Sorry to dump on you like

A zip file commissioned by Rhizome to inaugurate The Download. The work is an archive of jpegs that merges my pornography collection and love letters. The images were downloaded from sex and social websites. The letters consist of emails and texts messages from and to my boyfriends, exs and eventual husband. 

The zip file was created by sorting the two data sets by date. The first jpeg was renamed with the first sentence from the letters. Then the second was renamed with the second sentence. And so on across 1,860 files. When a personal name appeared it were replaced with the original jpeg file name.

Read an essay by Paul Soulellis, Rhizome Contributing Editor about the work and download the file. 

Library of the Printed Web published a zine of me performing the zip file. I open it. Read. Sort. Drag. Preview. Resize. Cleans up. And finally trash all 1,860 jpegs causing the computer to crash mid-way. 

Spreads from the zine were enlarged and editioned into photographic prints. Here exhibited at Galerie Andreas Schmidt, Berlin.

Each jpeg icon in the zip was printed onto a sheet. All 1,860 sheets were inserted into plastic sleeves and collated chronologically across 10 binders. I sell individual sheets as a way to disrupt the grand narrative and recirculate the jpegs outside the context of the original zip.

The binders were used in several performances. For Re: Art Show in Brooklyn they were placed on music stands and installed across 10 rooms in a decommissioned Pfizer building. A mic and speaker accompanied each book. The audience was asked to browse, read, and listen. By the end of the exhibition most of the binders had intentionally split open — spilling jpegs onto the floor.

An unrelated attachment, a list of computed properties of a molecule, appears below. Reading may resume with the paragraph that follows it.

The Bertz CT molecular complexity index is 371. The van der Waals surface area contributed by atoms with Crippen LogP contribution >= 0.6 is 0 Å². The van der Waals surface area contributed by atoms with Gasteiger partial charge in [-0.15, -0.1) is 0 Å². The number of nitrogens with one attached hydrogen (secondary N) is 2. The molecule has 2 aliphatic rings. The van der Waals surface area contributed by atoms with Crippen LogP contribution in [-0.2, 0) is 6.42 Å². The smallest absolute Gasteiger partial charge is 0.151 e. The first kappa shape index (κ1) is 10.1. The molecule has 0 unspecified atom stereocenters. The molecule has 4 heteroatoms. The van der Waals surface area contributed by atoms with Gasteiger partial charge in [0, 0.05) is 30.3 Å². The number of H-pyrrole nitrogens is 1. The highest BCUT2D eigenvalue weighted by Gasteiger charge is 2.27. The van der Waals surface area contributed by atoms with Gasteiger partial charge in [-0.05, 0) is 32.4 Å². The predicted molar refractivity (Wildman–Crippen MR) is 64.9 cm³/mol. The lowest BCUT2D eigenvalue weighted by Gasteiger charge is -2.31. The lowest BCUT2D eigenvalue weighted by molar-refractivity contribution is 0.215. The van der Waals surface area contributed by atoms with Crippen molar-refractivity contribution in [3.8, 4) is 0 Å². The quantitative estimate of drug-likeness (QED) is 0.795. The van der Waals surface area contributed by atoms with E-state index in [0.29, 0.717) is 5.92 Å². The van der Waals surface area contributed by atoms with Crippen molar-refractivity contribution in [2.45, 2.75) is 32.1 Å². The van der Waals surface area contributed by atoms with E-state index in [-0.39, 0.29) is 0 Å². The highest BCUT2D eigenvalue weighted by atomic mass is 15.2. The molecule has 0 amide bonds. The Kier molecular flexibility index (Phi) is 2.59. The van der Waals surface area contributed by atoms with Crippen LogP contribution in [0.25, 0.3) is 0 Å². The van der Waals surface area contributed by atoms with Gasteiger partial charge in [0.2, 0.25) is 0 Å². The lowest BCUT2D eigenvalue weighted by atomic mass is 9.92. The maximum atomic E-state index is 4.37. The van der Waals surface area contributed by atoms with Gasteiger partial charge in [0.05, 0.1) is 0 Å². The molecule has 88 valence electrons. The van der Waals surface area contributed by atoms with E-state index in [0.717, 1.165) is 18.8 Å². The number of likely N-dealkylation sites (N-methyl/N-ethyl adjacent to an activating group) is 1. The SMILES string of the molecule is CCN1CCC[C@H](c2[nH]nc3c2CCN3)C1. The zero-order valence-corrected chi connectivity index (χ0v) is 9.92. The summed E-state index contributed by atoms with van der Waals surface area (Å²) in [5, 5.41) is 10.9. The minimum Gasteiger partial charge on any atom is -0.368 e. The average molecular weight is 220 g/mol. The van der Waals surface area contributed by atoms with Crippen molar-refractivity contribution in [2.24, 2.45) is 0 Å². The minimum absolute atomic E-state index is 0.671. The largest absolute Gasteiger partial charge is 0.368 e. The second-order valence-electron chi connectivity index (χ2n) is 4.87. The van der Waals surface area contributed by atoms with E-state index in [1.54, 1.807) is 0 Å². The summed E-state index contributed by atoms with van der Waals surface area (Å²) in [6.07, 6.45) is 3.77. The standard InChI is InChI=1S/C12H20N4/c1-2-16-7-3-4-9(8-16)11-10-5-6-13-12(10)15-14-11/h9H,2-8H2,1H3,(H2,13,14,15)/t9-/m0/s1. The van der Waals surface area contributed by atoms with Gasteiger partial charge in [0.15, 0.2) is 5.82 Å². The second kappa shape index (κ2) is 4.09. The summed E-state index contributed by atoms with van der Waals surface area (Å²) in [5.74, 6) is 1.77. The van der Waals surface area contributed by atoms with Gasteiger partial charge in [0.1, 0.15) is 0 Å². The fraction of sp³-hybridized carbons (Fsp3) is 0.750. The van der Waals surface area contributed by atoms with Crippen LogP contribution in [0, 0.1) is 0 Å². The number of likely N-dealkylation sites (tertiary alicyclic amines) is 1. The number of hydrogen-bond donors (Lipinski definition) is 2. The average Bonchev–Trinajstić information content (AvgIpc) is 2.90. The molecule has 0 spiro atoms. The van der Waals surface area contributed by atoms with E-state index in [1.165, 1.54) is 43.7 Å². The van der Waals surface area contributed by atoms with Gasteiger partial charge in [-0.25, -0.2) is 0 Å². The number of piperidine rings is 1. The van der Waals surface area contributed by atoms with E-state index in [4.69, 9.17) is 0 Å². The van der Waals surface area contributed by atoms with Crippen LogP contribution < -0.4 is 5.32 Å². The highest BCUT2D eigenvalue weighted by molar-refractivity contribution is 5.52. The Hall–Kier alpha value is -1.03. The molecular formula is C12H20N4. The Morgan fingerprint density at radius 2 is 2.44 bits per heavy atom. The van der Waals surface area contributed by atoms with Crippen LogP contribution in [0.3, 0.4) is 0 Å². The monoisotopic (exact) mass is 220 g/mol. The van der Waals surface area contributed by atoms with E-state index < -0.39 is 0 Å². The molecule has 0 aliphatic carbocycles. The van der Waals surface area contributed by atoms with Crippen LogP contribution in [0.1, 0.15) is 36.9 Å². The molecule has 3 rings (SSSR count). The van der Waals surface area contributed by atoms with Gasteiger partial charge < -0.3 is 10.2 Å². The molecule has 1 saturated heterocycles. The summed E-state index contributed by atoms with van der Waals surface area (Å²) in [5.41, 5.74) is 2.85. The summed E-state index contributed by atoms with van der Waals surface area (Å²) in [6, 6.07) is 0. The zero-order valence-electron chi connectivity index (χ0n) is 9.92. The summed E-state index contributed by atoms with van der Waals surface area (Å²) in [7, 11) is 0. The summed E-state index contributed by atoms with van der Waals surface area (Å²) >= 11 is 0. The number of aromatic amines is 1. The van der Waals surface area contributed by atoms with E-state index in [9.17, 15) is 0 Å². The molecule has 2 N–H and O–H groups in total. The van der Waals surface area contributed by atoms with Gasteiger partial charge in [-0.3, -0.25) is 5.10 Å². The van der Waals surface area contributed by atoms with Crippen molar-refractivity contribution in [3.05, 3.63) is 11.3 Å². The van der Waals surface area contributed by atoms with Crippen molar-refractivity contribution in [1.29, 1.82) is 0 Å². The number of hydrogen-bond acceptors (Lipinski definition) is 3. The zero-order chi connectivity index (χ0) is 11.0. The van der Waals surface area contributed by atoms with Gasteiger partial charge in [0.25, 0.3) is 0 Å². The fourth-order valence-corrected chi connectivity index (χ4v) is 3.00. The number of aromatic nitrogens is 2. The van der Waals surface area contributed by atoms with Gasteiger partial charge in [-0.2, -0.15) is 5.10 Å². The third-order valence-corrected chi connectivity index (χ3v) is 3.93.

As a final act the zip file was saved onto a metal thumb drive and then intentionally rusted. The USB comes with a warning, “connecting it to a computer or other electronics may result in an excessive electric current to pass through the network and may potentially cause damage, overheating, fire and/or explosion.” 

Versions of the project, including the USB have been acquired by MoMA, the Whitney Museum of American Art, the Walker Art Center, and the International Center of Photography. Sorry to dump on you like was the center spread in Printed Web 4 — seen here in MoMA's library at the head of the table.

Paul Soulellis and I have read from the zip file for The Classroom at the NY Art Book Fair at MoMA PS1, Queens, Conceptual Poetics Day at MISS READ in Berlin, Zine and Self-published Book Fair at the Baxter Street Camera Club of NY, and WordHack at Babycastles Gallery in NY.